DU Command in Linux - More about it ?
- DU Command in Linux - More about it ?
The DU or the disk usage command is used for monitoring the disk space usage of each file or directory of your Linux system. With this command, you can instantly get to know which files or directories of your system are consuming more storage resources so that you can manage them accordingly.
Here at LinuxAPT, we shall look into how to use DU Command in Linux.
DU syntax is given below:
du [OPTION]... [FILE]...
du [OPTION]... --files0-from=F
-a, --all - Write counts for all files, including directories.
--apparent-size- Print apparent sizes, rather than disk usage; although the apparent size is usually smaller, it may be larger due to holes in ('sparse') files, internal fragmentation, and indirect blocks.
-B, --block-size=SIZE- Scale sizes by SIZE before printing them. For example, '-BM' prints sizes in units of 1,048,576 bytes. (see SIZE format below).
-b, --bytes - Equivalent to '--apparent-size --block-size=1'.
-c, --total - Display a grand total.
-D, --dereference-args - Dereference only symlinks that are listed on the command line.
--files0-from=F- Summarize disk usage of the null-terminated file names specified in file F; If F is "-" then read names from standard input.
-H - Equivalent to --dereference-args (-D).
-h, --human-readable - Print sizes in human readable format, rounding values and using abbreviations. For example, "1K", "234M", "2G", etc.
--si- Like -h, but use powers of 1000, not 1024.
-k- Like --block-size=1K.
-l, --count-links - Count sizes many times if hard-linked.
-m - Like --block-size=1M.
-L, --dereference - Dereference all symbolic links.
-P, --no-dereference - Don't follow any symbolic links (this is the default).
-0, --null - End each output line with 0 byte rather than newline.
-S, --separate-dirs - Do not include size of subdirectories.
-s, --summarize- Display only a total for each argument.
-x, --one-file-system- Skip directories on different file systems.
--exclude-from=FILE - Exclude files that match any pattern in FILE.
--exclude=PATTERN - Exclude files that match PATTERN.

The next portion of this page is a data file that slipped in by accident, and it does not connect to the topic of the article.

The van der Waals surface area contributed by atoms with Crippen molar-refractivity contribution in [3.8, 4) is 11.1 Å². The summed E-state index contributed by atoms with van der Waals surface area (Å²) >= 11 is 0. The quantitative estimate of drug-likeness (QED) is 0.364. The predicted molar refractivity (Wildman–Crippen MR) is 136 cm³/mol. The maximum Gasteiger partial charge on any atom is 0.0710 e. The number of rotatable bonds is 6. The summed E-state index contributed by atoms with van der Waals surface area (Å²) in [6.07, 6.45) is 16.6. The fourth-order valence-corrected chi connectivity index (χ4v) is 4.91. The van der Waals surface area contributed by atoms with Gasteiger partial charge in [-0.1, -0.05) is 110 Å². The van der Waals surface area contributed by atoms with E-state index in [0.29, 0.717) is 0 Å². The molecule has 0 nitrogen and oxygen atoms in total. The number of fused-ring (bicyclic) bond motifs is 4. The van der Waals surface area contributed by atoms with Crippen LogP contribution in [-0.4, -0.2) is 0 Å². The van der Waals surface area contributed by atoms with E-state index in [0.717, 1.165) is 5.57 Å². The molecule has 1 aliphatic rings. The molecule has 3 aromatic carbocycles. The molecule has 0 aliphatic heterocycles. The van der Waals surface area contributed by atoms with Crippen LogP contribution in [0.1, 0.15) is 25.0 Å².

-d, --max-depth=N - Print the total for a directory (or file, with --all) only if it's N or fewer levels below the command line argument; --max-depth=0 - is the same as --summarize.
--time- Show time of the last modification of any file in the directory, or any of its subdirectories.
--time=WORD - Show time as WORD instead of modification time: atime, access, use, ctime or status.
--time-style=STYLE - Show times using style STYLE: full-iso, long-iso, iso, or +FORMAT. (FORMAT is interpreted like the format of 'date'.)
--help- Display a help message and exit.
--version - Output version information and exit.
You can Run the below command to find out more about the DU command:
$ du -- help
From the output, you will see all the different options that can be used with this command to serve different purposes:
The DU command can be used independently without any of its options.
The command will take the below form:
This command simply lists down the disk usage of all the files and directories present on the system.
The disk usage is usually not in human-readable format, i.e., without any measurement units. Therefore, to print the disk usage in human-readable format, you have to use the DU command below:
$ du –h
We can also use the DU command to print the total disk usage once it has printed the disk usage of the individual files and directories. To do this, simply run the below command:
$ du –c
The total disk usage will be displayed at the end of the output.
The DU command prints the disk usage while going deep inside the directories of your system recursively. However, you can restrict this output to a certain specified level by using the following variant of the DU command in Linux:
$ du –d 1
This modified DU command will print the disk usage on the terminal only up to the first level, i.e., it will not go deep down beyond the first level.
This article covers the usage of the DU command in Linux. In fact, the du command makes it convenient for Linux users to stay aware of their disk consumption and make an upgrade if required.
The sort command provides -h parameter allows to compare human-readable numbers (e.g., 10K 15M 1G etc). This helps up to compare the results of `du -h` and short them.
It takes the below form:
$ du -h * | sort -h
This will display the results in the ascending order by size.
You can also reverse this using -r to show results in descending order with the below command:
$ du -h * | sort -rh
The du -sh * command will display only a total for each argument as well as print sizes in human readable format (e.g., 1K 234M 2G).
The command takes the below form:
$ du -sh
The df command displays the amount of disk space available on the filesystem with each file name's argument.
The df command can be run by any user. Like many Linux commands, df uses the following structure:
$ df [OPTION]... [FILE]...
The df command primarily checks disk usage on a mounted filesystem. If you don't include a file name, the output shows the space available on all currently mounted filesystems.
While du reports files and directories disk usage, df reports how much disk space your filesystem is using.
The du command is used to estimate file space usage. To print sizes in human readable format such as 5K, 400M, or 3G, type the following commands:
du -h /tmp
du -h /home/user
The du command displays the files and directory sizes in a recursive manner.